MOBILE phones that take pictures have been banned from leisure centres over fears they could be used by paedophiles to take snaps of youngsters.

Council bosses in Blackburn with Darwen have placed a temporary ban on the phones while they review their overall policy on allowing photos to be taken inside council-run facilities.

The move has been backed by the NSPCC and police. It came after concern was expressed by parents that perverts could take pictures of their youngsters getting changed, send them to friends or download them on to the internet.

Photo messaging is the latest mobile phone craze and new phones allow images to be sent to other phones or downloaded onto a computer in an instant.

Steve Rigby, director of culture, leisure and sport at Blackburn with Darwen Council said: "The council's policy now is that the use of cameras or mobilephones with in built cameras is not allowed in changing rooms.

"Anyone wishing to take a photograph outside of the changing rooms must get permission from the duty manager and the childrens' parents.

"We are reviewing our guidelines to ensure that they are sufficiently robust."

He added that anyone caught breaking the rules faced initially being thrown out, but if were caught repeatedly, would be barred.

Police would also be called if anything untoward is suspected. Possible charges include committing an act which outrages public decency. A spokesman for the NSPCC said: "We recognise that this new technology can be abused and welcome the fact that this council is taking the threat to children so seriously."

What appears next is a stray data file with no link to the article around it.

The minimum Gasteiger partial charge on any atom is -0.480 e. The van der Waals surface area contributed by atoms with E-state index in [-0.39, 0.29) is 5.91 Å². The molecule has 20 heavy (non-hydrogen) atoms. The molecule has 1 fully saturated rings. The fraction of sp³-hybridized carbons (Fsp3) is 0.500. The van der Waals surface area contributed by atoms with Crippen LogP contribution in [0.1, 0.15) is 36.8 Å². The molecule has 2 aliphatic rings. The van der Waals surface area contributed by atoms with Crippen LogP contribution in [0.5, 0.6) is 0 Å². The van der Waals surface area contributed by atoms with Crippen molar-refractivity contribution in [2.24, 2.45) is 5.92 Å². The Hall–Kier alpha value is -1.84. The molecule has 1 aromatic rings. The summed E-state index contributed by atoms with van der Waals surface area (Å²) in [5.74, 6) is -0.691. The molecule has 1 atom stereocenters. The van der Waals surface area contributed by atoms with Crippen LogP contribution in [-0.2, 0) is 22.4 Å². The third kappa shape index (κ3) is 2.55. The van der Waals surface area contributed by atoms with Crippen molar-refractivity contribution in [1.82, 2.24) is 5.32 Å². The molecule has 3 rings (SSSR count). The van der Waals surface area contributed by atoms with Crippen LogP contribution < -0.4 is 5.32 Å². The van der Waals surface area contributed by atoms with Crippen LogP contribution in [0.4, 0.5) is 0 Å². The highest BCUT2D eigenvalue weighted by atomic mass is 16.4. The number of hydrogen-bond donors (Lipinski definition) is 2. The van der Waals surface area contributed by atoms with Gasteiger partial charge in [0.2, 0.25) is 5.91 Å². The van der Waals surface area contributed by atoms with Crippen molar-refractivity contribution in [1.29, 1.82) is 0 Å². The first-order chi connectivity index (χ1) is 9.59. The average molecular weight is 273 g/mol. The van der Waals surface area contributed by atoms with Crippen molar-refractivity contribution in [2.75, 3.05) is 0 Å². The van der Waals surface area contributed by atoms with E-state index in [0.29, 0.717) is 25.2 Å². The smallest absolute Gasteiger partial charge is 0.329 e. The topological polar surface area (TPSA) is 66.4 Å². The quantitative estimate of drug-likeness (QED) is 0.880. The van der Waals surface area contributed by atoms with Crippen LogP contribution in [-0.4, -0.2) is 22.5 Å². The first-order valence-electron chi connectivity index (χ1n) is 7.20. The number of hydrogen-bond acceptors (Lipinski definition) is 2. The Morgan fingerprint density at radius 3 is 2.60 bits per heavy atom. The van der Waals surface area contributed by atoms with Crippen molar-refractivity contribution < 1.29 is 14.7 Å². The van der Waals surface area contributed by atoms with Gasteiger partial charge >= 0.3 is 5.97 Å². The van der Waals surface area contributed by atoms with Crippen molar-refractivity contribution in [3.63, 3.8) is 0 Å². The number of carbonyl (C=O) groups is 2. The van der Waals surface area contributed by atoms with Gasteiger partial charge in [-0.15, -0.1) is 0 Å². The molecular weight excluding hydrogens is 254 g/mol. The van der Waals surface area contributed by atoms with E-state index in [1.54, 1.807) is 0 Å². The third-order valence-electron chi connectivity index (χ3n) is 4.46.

Conservative leader Colin Rigby said today: "While it might sound over the top at first, the most important thing is that our children are protected."

All of the borough's leisure centres -- Daisyfield, Shadsworth, Audley and Darwen -- are covered by the ban, along with the Regency Fitness Suite in Blackburn and the Waves leisure complex -- which has been the scene of people spying on others changing in the past.

Last May, university graduate Simon Dean was caught using a piece of mirror to see under a girl's cubicle in the changing area of Waves, a popular haunt for youngsters in the summer holidays.

He received a three-year community rehabilitation order.

Councils across the country are being urged to ban photography in leisure centres altogether.

The Institute of Sports and Recreation Managers said it had written to its 10,000 members urging caution.

Chief Inspector Steve Gregson, of Blackburn Police, said: "We welcome this initiative because it helps reduce the risk of people becoming victims of crime."

Only Luton Borough Council has banned the picture phones from swimming pool areas.

Some schools have banned cameras from nativity plays amid fears that copies could find their way into the wrong hands.

No such ban was imposed by schools in either Lancashire County Council or Blackburn with Darwen control.

Picture phones are banned in Saudi Arabia and their use frowned upon in most of the Middle East.

In Italy, they can only be used for personal snaps and people in pictures must be told if the photos are to appear online.

And in America, they have been banned from cinema previews and movie sets to stop pictures being leaked to the Press.